Of betel and bugs: eating out in Australia – colourful

Eating out in Australia is always a treat.  Colourful, with multi-stranded influences, Melbourne (pictured) is as exciting a melting pot as any in which to dip your toe.

The only problem might be narrowing down where to go – recommendations came thick and fast!  Golden Fields in St Kilda, Movida, Movida Next Door, Coda, Chin Chin.

Fortunately for me, wine, travel and food writer Jane Faulkner was free to hook up for a bite so, naturally, I deferred to the local.  Coda it was – some of the most palate tickling, lipsmacking small plates I’ve had in  a while.

On a night off, Faulkner and I were more than happy to place ourselves in the very capable hands of one of Australia Top 5 Best Australian Sommeliers, 2011, the engagingly easy-going but on it Travis Howe.   I didn’t take notes but I do recall that glasses of Weingut Keller Riesling, Bonny Doon Le Cigare Blanc and Tom Carson’s Serrat and Ata Rangi’s Crimson Pinot Noirs passed my lips!

As for the roll call of food, topping the list were Tempura bugs, Roy Choi’s kimchi, chilli salt and soy dipping sauce and Spanner crab, galangal, roasted chilli and lime betel leaf.  Not far behind these two palate searingly good, high definition dishes: freshly shucked Pacific oyster with a mirin and finger lime dressing, Eggplant and tofu lettuce delight, enoki mushroom, crispy garlic and black vinegar, Hà Nôi style crispy rice paper roll with nuoc mam dipping sauce, Hervey Bay scallop, pearl tapioca and Yarra Valley salmon caviar and That’s Amore Buffalo mozzarella, zucchini fritters, mint and pea salad.  Small sharing plates I might add!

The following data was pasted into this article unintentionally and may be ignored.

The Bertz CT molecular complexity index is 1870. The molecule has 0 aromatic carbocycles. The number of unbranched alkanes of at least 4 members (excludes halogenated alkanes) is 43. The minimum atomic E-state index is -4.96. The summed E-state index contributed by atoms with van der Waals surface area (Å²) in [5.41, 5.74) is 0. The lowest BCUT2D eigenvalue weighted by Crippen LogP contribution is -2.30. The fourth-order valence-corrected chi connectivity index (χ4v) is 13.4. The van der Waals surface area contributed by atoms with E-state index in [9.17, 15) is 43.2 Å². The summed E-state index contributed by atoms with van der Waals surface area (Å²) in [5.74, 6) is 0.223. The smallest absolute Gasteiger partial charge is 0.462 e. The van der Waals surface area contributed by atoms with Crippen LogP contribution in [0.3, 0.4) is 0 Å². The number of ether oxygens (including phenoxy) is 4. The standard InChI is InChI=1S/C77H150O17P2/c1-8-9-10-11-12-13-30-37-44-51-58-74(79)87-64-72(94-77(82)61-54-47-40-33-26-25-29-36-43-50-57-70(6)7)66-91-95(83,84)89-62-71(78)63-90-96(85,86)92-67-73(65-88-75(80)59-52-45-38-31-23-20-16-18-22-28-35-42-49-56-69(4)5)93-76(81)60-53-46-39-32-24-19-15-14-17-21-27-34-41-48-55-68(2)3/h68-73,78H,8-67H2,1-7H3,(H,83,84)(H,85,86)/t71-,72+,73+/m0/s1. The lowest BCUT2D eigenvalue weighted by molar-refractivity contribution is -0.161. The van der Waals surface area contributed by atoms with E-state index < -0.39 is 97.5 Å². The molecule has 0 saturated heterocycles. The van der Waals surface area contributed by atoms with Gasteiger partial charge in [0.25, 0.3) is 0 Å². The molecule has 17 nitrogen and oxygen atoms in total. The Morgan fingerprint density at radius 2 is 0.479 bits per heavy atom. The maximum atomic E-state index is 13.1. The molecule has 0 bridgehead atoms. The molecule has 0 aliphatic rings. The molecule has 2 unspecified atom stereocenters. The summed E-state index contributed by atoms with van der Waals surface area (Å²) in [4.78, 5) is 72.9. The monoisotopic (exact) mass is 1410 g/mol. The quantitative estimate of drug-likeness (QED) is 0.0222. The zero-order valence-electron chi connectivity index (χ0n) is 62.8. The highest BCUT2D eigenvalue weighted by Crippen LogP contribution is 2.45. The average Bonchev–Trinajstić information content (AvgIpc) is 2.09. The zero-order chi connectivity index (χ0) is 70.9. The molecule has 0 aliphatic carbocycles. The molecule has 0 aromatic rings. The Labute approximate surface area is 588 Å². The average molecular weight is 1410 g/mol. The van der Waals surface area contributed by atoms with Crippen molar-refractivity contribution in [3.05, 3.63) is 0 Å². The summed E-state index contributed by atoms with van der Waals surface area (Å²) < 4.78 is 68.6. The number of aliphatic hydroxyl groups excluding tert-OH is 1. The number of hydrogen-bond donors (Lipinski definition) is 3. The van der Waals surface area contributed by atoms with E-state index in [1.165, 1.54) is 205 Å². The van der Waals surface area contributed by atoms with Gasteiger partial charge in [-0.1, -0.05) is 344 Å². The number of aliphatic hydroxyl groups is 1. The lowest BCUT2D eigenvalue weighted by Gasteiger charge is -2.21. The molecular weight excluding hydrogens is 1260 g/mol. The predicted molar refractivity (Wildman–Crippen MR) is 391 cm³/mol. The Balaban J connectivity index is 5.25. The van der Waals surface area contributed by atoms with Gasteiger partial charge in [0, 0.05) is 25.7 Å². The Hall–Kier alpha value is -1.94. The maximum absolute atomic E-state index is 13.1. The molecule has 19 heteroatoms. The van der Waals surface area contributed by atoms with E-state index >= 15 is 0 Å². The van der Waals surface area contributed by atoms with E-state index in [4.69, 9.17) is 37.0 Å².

Here are some other fine dining recommendations from my visit:

Tasmania: Smolt and Ethos (Hobart), Black Cow (Launceston), Freycinet Marine Farm (Freycinet Peninsula, pictured)

Yarra Valley: Healesville Hotel (Healesville, porch pictured with the South Pack dudes), Giant Steps/Innocent Bystander Bistro (Healesville)

Mornington Peninsula: Paringa Estate

Granite Belt: Shiraz (Ballandean), Banca Ridge Bistro at The Queensland College of Wine Tourism Restaurant (pictured, Stanthorpe) Ballandean Estate (I have to admit that I was treated to Ballandean’s matriarch Mary Puglisi’s homecooked sublime gnocchi here but I’m very sure that the chefs who have taken over the cooking from Mary more than pass muster under her vigilant eye!)

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  1. Natasha Hughes

    Good to see Coda’s still firing on all cylinders. I was there shortly after it opened a couple of years ago, and was impressed by both the inventive small-plates food and the diversity of the wine list.


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